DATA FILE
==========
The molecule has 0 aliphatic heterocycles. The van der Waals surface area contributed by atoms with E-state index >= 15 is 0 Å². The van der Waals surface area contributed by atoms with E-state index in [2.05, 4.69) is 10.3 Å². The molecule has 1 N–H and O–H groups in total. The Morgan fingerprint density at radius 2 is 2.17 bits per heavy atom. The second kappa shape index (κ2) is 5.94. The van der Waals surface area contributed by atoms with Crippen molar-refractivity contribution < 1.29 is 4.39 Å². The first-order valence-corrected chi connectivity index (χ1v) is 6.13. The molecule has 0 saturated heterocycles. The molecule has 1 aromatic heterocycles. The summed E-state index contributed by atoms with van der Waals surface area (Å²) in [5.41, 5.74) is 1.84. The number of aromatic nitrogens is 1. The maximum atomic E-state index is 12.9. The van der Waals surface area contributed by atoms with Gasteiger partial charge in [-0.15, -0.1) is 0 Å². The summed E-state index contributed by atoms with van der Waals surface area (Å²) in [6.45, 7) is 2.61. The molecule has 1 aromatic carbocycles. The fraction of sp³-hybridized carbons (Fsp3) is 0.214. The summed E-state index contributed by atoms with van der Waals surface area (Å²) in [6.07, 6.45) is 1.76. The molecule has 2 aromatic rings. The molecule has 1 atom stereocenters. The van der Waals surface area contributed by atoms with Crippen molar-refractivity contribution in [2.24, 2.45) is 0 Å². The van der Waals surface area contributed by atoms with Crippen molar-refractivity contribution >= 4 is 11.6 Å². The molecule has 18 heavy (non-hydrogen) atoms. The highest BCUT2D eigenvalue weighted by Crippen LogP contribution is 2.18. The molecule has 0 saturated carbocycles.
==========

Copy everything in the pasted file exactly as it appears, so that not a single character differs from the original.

The molecule has 0 aliphatic heterocycles. The van der Waals surface area contributed by atoms with E-state index >= 15 is 0 Å². The van der Waals surface area contributed by atoms with E-state index in [2.05, 4.69) is 10.3 Å². The molecule has 1 N–H and O–H groups in total. The Morgan fingerprint density at radius 2 is 2.17 bits per heavy atom. The second kappa shape index (κ2) is 5.94. The van der Waals surface area contributed by atoms with Crippen molar-refractivity contribution < 1.29 is 4.39 Å². The first-order valence-corrected chi connectivity index (χ1v) is 6.13. The molecule has 0 saturated heterocycles. The molecule has 1 aromatic heterocycles. The summed E-state index contributed by atoms with van der Waals surface area (Å²) in [5.41, 5.74) is 1.84. The number of aromatic nitrogens is 1. The maximum atomic E-state index is 12.9. The van der Waals surface area contributed by atoms with Gasteiger partial charge in [-0.15, -0.1) is 0 Å². The summed E-state index contributed by atoms with van der Waals surface area (Å²) in [6.45, 7) is 2.61. The molecule has 1 aromatic carbocycles. The fraction of sp³-hybridized carbons (Fsp3) is 0.214. The summed E-state index contributed by atoms with van der Waals surface area (Å²) in [6.07, 6.45) is 1.76. The molecule has 2 aromatic rings. The molecule has 1 atom stereocenters. The van der Waals surface area contributed by atoms with Crippen molar-refractivity contribution in [2.24, 2.45) is 0 Å². The van der Waals surface area contributed by atoms with Crippen molar-refractivity contribution >= 4 is 11.6 Å². The molecule has 18 heavy (non-hydrogen) atoms. The highest BCUT2D eigenvalue weighted by Crippen LogP contribution is 2.18. The molecule has 0 saturated carbocycles.